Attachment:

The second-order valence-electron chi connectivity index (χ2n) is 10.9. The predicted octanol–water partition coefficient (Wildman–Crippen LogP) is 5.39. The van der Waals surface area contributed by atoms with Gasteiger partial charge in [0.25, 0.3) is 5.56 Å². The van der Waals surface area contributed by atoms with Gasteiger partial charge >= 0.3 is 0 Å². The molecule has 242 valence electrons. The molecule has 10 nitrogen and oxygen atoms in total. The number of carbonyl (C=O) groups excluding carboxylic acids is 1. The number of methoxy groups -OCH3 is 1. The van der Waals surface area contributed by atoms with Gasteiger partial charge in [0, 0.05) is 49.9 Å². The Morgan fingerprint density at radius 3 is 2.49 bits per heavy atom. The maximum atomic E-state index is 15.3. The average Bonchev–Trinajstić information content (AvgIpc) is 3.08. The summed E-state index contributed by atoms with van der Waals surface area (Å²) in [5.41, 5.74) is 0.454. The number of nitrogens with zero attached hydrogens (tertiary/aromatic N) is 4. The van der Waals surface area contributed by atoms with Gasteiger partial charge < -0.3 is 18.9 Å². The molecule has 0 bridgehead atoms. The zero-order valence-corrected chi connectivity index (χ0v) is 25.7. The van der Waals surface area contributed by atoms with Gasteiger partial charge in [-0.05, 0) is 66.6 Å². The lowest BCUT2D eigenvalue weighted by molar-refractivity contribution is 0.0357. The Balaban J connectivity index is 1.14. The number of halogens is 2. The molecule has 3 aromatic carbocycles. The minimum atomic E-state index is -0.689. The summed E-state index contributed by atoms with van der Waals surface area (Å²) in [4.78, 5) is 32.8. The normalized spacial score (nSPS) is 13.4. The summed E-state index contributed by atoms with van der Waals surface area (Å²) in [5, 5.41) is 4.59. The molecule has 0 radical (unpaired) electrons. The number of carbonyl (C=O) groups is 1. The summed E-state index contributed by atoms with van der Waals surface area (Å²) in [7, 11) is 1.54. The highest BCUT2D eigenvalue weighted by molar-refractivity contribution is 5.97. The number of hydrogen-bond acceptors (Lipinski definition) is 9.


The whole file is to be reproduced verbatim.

The second-order valence-electron chi connectivity index (χ2n) is 10.9. The predicted octanol–water partition coefficient (Wildman–Crippen LogP) is 5.39. The van der Waals surface area contributed by atoms with Gasteiger partial charge in [0.25, 0.3) is 5.56 Å². The van der Waals surface area contributed by atoms with Gasteiger partial charge >= 0.3 is 0 Å². The molecule has 242 valence electrons. The molecule has 10 nitrogen and oxygen atoms in total. The number of carbonyl (C=O) groups excluding carboxylic acids is 1. The number of methoxy groups -OCH3 is 1. The van der Waals surface area contributed by atoms with Gasteiger partial charge in [0, 0.05) is 49.9 Å². The Morgan fingerprint density at radius 3 is 2.49 bits per heavy atom. The maximum atomic E-state index is 15.3. The average Bonchev–Trinajstić information content (AvgIpc) is 3.08. The summed E-state index contributed by atoms with van der Waals surface area (Å²) in [5.41, 5.74) is 0.454. The number of nitrogens with zero attached hydrogens (tertiary/aromatic N) is 4. The van der Waals surface area contributed by atoms with Gasteiger partial charge < -0.3 is 18.9 Å². The molecule has 0 bridgehead atoms. The zero-order valence-corrected chi connectivity index (χ0v) is 25.7. The van der Waals surface area contributed by atoms with Gasteiger partial charge in [-0.05, 0) is 66.6 Å². The lowest BCUT2D eigenvalue weighted by molar-refractivity contribution is 0.0357. The Balaban J connectivity index is 1.14. The number of halogens is 2. The molecule has 3 aromatic carbocycles. The minimum atomic E-state index is -0.689. The summed E-state index contributed by atoms with van der Waals surface area (Å²) in [4.78, 5) is 32.8. The normalized spacial score (nSPS) is 13.4. The summed E-state index contributed by atoms with van der Waals surface area (Å²) in [5, 5.41) is 4.59. The molecule has 0 radical (unpaired) electrons. The number of carbonyl (C=O) groups is 1. The summed E-state index contributed by atoms with van der Waals surface area (Å²) in [7, 11) is 1.54. The highest BCUT2D eigenvalue weighted by molar-refractivity contribution is 5.97. The number of hydrogen-bond acceptors (Lipinski definition) is 9.